Ceremonial lime container (ahumama)
- Tetum people
- 19th–early 20th century
In Indonesia, the chewing of betel nut was once a ubiquitous tradition. Beautifully carved, woven, and beaded containers and paraphernalia associated with the ceremonial chewing of betel reflect one's identity, social standing, and level of refinement. The components in betel chewing are of deep ritual and philosophical significance to Tetun-speaking peoples. As in other areas, these components are part of the ritual exchanges associated with both marriage and offerings to the ancestors.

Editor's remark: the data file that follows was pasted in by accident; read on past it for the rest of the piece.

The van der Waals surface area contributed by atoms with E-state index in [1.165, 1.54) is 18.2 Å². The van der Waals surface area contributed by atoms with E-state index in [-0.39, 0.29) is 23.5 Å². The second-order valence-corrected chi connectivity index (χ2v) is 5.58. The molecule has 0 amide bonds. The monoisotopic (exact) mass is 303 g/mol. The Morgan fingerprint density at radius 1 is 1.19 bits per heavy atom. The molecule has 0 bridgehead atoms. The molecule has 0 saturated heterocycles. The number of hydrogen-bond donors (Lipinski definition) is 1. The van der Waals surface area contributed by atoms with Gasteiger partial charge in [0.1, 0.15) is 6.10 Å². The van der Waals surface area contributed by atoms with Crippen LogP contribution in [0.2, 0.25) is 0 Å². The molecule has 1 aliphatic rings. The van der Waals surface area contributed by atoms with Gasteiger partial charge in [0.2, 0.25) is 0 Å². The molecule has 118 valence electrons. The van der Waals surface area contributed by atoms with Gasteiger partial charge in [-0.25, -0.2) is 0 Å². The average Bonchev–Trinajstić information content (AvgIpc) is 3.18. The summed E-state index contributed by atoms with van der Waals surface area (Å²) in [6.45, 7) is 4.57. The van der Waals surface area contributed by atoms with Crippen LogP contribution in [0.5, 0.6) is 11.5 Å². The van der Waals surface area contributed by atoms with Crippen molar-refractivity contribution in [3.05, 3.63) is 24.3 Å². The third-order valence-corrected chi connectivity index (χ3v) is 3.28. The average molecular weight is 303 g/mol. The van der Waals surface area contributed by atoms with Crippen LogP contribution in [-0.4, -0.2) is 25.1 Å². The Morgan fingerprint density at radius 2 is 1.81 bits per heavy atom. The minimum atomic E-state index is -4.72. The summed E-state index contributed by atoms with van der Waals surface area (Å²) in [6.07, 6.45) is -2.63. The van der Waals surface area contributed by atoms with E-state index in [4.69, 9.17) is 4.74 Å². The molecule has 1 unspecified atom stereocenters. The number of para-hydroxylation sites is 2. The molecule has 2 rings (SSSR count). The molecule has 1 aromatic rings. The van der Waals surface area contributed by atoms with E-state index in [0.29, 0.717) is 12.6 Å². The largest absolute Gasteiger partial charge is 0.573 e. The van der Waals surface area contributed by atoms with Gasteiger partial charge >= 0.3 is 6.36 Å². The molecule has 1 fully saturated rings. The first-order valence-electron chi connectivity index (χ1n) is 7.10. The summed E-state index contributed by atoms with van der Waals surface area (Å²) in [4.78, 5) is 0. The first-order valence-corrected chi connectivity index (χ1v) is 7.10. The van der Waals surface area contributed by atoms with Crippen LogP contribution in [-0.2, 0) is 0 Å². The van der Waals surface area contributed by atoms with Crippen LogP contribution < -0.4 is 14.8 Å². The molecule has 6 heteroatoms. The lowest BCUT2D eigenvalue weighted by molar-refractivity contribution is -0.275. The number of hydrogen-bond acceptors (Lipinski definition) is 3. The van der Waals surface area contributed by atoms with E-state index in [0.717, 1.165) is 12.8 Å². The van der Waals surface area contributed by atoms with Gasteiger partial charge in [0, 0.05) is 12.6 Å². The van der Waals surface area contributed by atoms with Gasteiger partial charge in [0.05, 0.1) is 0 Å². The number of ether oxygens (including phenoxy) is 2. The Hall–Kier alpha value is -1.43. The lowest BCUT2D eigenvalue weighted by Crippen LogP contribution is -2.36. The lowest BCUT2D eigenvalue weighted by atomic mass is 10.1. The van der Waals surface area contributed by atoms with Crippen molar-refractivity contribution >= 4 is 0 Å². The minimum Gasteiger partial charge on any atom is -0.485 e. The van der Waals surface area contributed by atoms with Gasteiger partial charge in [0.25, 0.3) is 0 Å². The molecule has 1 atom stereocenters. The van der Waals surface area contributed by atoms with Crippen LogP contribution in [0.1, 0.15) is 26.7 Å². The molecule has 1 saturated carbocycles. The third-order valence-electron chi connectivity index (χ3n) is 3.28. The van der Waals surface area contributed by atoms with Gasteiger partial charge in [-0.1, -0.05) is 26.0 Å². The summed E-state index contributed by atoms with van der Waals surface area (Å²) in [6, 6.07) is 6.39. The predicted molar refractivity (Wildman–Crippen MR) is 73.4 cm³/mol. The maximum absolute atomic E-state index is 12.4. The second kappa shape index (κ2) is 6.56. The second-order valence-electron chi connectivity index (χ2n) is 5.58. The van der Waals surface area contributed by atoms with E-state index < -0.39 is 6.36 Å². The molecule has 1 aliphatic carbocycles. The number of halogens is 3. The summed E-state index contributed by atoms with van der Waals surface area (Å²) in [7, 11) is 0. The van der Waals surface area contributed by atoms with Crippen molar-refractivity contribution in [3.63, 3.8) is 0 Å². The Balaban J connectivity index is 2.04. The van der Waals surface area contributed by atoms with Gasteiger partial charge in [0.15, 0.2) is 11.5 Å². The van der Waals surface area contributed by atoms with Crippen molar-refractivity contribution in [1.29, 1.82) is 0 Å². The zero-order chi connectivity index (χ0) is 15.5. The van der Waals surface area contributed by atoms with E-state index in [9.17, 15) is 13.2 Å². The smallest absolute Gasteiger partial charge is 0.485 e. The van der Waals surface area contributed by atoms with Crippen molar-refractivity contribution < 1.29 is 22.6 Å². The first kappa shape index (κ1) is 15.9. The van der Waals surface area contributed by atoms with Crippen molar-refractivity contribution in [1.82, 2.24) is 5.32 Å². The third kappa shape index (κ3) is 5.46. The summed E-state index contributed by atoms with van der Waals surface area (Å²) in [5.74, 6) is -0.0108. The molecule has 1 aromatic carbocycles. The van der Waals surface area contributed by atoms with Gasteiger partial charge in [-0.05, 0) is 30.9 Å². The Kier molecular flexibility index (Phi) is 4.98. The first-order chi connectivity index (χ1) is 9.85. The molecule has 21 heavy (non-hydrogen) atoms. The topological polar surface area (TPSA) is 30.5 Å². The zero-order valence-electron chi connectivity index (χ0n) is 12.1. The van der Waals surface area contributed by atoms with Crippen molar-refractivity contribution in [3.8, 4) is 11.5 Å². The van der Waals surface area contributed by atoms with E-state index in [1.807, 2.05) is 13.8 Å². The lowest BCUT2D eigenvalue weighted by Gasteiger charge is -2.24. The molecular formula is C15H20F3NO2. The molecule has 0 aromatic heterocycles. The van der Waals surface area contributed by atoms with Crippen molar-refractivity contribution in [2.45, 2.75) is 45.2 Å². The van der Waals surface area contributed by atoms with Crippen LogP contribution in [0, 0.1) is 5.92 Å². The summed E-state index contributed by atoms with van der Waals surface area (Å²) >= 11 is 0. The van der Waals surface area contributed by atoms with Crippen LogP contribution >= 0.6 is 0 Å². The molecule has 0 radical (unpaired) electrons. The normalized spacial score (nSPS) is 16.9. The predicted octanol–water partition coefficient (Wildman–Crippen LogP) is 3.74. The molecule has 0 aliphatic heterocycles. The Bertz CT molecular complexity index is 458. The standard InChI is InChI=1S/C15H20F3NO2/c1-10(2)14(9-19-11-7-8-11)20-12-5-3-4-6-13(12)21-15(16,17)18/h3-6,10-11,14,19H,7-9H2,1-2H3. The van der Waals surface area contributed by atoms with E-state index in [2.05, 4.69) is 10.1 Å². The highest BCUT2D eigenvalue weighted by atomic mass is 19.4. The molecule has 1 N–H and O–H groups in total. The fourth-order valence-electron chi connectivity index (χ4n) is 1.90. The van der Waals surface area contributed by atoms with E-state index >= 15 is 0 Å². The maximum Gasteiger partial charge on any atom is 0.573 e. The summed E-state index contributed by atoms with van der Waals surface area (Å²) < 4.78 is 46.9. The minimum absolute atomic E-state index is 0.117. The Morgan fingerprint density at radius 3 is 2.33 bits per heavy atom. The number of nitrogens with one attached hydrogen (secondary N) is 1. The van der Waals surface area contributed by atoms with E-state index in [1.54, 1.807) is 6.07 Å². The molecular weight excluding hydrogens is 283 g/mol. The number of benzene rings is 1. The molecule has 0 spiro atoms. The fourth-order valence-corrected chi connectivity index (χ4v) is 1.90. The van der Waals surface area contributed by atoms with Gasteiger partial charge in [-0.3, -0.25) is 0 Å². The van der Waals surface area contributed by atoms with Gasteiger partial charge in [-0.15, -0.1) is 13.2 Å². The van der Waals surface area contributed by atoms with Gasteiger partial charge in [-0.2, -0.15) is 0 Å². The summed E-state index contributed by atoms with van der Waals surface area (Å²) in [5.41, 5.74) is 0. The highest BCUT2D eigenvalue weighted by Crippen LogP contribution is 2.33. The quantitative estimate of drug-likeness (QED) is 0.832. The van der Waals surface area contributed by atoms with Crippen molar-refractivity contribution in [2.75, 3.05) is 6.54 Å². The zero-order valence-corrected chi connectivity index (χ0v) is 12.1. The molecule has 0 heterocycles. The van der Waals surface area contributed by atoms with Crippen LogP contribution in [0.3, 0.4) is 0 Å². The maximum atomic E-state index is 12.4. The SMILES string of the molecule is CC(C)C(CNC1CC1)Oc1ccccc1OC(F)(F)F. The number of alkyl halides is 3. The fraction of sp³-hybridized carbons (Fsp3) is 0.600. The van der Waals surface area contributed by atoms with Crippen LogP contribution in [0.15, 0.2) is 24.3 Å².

This particular container was fashioned from white sandalwood, an unusual choice of material. Normally, lime containers in this shape are of bamboo or other woods adorned with geometric designs, not a hunkered figure. As a carving convention, a hunkered figure normally connotes an ancestor or a deity. It remains unclear whether this well-handled lime container was used daily by its owner, or whether it was a ceremonial item belonging to a ruling family or an heirloom used in some ritual form.
Steven G. Alpert, "Ceremonial lime container (ahumama)," in Eyes of the Ancestors: The Arts of Island Southeast Asia at the Dallas Museum of Art, ed. Reimar Schefold in collaboration with Steven Alpert (Dallas: Dallas Museum of Art; New Haven and London: Yale University Press, 2013), 252-253.